WASHINGTON — JESSE JACKSON, meet Governor Wilder of Virginia - your new political competition. The Rev. Mr. Jackson, long unchallenged as the No. 1 black political leader in the United States, no longer is the only contender for that title.
L. Douglas Wilder, the first elected black governor in American history, is making headlines, winning friends, and stirring up Democratic politics. In fact, insiders say Mr. Wilder wants to be president - one of Jackson's longtime goals - in 1996.
``This is the most serious threat Jackson has faced, and I'm not certain he fully realizes it,'' says Larry Sabato, a political scientist at the University of Virginia.
The governor's policies and speeches are ``beginning to get under Jackson's skin,'' but Dr. Sabato says Jackson apparently still does not realize that Wilder threatens his ``vital interests.''
Recently, Jackson and his political allies have begun taking potshots at the Virginia governor, who practices a form of mainstream politics that appeals strongly to moderate white voters.
At a meeting of black mayors in New Orleans, Jackson last week ridiculed ``all the new talk about the new mainstream.''
Jackson asked rhetorically: ``For those who are not in the mainstream, does that mean backwater? Does that mean cesspool? We want justice to roll down like a mighty stream, not like a narrow mainstream.''
Meanwhile, Delegate Walter Fauntroy (D) of the District of Columbia, who is working with Jackson to achieve statehood for the district, fired a cannonball across Wilder's bow. Mr. Fauntroy was upset that the governor opposes statehood until the district gets its finances in order.
``If the governor had checked his facts,'' Fauntroy says, ``he would have learned that the district, unlike the federal government, consistently over the years has balanced its budget and has steadily reduced its accumulated deficit.''
Lumping Wilder together with President Bush, who opposes statehood for other reasons, Fauntroy says: ``The words of President Bush and Governor Wilder should serve as warnings ... that if we take our rights for granted, others will totally ignore them.''
Such criticism is greeted with good humor by Wilder's aides, who see it generating additional support among moderate voters.
Professor Sabato says that Jackson's attacks are ``playing right into Wilder's hands. ... Wilder's national political future depends on his being portrayed as the alternative to Jesse Jackson, and Jackson is falling into Wilder's trap.''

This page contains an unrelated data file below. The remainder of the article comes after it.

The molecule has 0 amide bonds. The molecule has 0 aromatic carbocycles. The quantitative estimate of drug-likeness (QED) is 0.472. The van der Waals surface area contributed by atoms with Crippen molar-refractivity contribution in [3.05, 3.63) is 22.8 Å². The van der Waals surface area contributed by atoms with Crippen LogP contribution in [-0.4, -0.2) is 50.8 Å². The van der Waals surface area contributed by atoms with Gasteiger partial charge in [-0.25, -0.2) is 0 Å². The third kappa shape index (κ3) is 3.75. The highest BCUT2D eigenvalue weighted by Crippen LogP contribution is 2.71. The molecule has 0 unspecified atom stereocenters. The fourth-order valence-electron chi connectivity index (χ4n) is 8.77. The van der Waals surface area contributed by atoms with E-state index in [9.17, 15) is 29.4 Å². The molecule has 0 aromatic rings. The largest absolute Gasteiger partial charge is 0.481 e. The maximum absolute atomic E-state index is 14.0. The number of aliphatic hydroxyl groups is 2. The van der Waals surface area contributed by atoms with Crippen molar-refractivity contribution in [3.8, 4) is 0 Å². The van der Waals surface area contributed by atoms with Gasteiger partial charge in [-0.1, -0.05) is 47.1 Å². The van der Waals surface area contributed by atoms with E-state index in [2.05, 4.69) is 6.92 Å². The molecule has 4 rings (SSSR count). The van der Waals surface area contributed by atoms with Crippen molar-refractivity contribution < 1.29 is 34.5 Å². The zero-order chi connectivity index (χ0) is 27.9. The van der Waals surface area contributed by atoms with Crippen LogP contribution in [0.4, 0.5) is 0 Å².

Wilder gently parries Jackson's verbal jabs: ``We're like fraternity brothers. I think we like and love each other,'' he says. ``But how we view each other politically is another matter.''
Indeed, there is a great deal of difference between these two ambitious politicians, says George Grayson, a Democratic member of the Virginia House of Delegates. Jackson preaches the politics of cultural pluralism, Dr. Grayson explains. He works through ethnic, racial, and religious groups.
``Therefore, you get a `rainbow coalition' where a Jesse Jackson asks blacks to think black first, and then involve themselves in the American political process. Think Asian first, and then join his coalition. Think Hispanic first, and become part of a collection of disparate groups that Jackson hopes will ... lift him to the White House.''
By contrast, Wilder practices what Grayson calls ``pluralistic assimilation.''
He says: ``Doug considers himself to be an American politician first, who also happens to be black. The ethnic group, or religious group, or racial or economic group is secondary. The emphasis is for individuals, whether they are born in this country, or emigrate to this country, to become ... assimilated.''
Grayson argues that Wilder's strategy helps Democrats, but that Jackson's approach loses elections.
``Jackson's formula is one designed to keep Democrats out of the White House for decades, if not generations. Wilder's approach of really encouraging groups to become culturally and socially assimilated into an already diverse American mainstream is a possible formula for Democratic victory.''
Sabato admits that Wilder could lose some black support.
``He faced the same problems in '85 [when he ran for lieutenant governor, and won] and in '89 [when he won the governorship]. Lots of blacks were saying that here's a guy who is compromising away black interests to appeal to whites.
``Well, Wilder will take that trade-off in the blink of an eye.... He picks up three white votes for every one black vote he might lose. It's a great trade-off. He knows from his Virginia experience that he can hold [most of] the black vote even while they grumble. He's going for the ducks who can elect him, and that means white votes. [But] that is out of the realm for Jackson,'' Sabato says.